Chapter 2

The Christianity of Jesus and Paul

There is, of course, no clearer demonstration of real Christianity than Christ Himself. Today, there are many varieties of Christianity, but the most attractive form of Christianity of all is the original—the Christianity of Jesus Christ. This was the authentic Christian life in its purest, most consistent form. Many people have a problem understanding, applying, and identifying with the Christianity of Jesus because they feel He, being the Son of God, had an edge over the rest of us. “Not fair, comparing me to Jesus!” they protest. “Sure, Jesus was undoubtedly human—but He was also God. From His divine side, He drew supernatural power to resist evil and achieve great things in a way I could never do.”

Yes, Jesus was fully God—but we must never forget that He was also fully human, with all the limitations that go with our humanity. We can live our lives as He lived His. We can base our lives on the model He has set before us. This is practical, livable truth, and the Scriptures are very clear on this point. Here are a few passages which commend Jesus to us as an example we can and should follow:

Because He Himself suffered when He was tempted, He is able to help those who are being tempted (Heb. 2:18). We do not have a high priest who is unable to sympathize with our weaknesses, but we have one who has been tempted in every way, just as we are— yet was without sin (Heb. 4:15). To this you were called, because Christ suffered for you, leaving you an example, that you should follow in His steps (1 Pet. 2:21).

How is this possible? How can we hope to pattern our lives after the life of a perfect Person who was God in the flesh? Isn’t that like trying to high-jump the Empire State Building or broadjump the Pacific Ocean? Isn’t that asking the impossible? Well, yes and no. Yes, it is impossible for us to live perfect, sinless lives; but no, it is not impossible for us to set a goal of Christlikeness. Every time we fail in our pursuit of that goal, we simply go back to God for forgiveness and restoration, and He puts us back on the road to our goal once again. The key principle is found in Philippians 2:5-8,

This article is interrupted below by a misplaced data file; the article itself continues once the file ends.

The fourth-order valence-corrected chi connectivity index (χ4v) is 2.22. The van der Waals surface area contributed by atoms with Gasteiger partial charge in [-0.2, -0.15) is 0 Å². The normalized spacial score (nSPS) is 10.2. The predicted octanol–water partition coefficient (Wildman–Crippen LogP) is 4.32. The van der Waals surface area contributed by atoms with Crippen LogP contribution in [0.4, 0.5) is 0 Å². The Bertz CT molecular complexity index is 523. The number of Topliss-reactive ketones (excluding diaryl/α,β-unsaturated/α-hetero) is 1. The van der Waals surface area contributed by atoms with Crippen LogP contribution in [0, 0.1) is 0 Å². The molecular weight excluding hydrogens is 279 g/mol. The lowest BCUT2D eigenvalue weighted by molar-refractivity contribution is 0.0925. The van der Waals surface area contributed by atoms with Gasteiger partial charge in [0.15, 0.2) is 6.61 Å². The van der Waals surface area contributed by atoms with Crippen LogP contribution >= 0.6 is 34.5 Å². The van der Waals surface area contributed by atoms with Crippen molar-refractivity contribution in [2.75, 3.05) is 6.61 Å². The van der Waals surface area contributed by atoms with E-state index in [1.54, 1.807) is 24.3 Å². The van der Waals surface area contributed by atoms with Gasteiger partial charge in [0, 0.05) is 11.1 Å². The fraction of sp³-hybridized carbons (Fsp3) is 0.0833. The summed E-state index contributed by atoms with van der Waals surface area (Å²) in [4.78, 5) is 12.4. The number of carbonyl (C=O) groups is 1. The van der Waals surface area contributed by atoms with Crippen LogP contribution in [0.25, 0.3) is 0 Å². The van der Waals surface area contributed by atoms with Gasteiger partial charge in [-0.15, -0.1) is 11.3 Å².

Let the same mind be in you that was in Christ Jesus, who, though He was in the form of God, did not regard equality with God as something to be exploited, but emptied Himself, taking the form of a slave, being born in human likeness. And being found in human form, He humbled Himself and became obedient to the point of death— even death on a cross (nrsv).

Note that key phrase: Jesus “emptied Himself.” He set aside the prerogatives and powers of Godhood in order to identify fully with us. He lived the same kind of life we live, facing temptation, suffering pain and sorrow, enduring frustration, just as we do. He approached life the same way you and I must approach life: living in dependence on God the Father, seeking guidance and strength through continual prayer, trusting God and listening to His leading, and being humbly obedient—“not My will, but Yours.” That is why we are to “let the same mind be in [us] that was in Christ Jesus” (nrsv). That is authentic Christianity, the Christianity of Christ; Christianity in its truest, purest, most distilled form. That is the Christianity which you and I are to follow, the only Christianity worthy of the name.

The apostle Paul lived his life by the same principle, patterning his life after the example of Christ. He wrote, “Follow my example, as I follow the example of Christ” (1 Cor. 11:1). That is why the apostle’s ministry was so attractive to the people around him. That is why his preaching was so effective in changing hearts and minds. He was an imitator of Christ. As we examine a selection from Paul’s second letter to the Christians at Corinth—one of the most biographical of all Paul’s letters— we will gain insight into his own experiences as an imitator of Christ and of His ministry. There, Paul reveals to us in the clearest terms the secret of his own great ministry.

The first 1½ chapters of 2 Corinthians indicate that Paul was being challenged by certain Christians at Corinth. They had been affected by some Jewish Christians from Jerusalem who suggested that Paul was not a genuine apostle at all because (1) he was not one of the original Twelve, and (2) some of his teachings went beyond the law of Moses. Claiming he was not a real apostle, they insisted his brand of Christianity was not real Christianity. One of the devil’s favorite tricks is to brand the truth as a big lie, and that’s exactly what was happening at Corinth.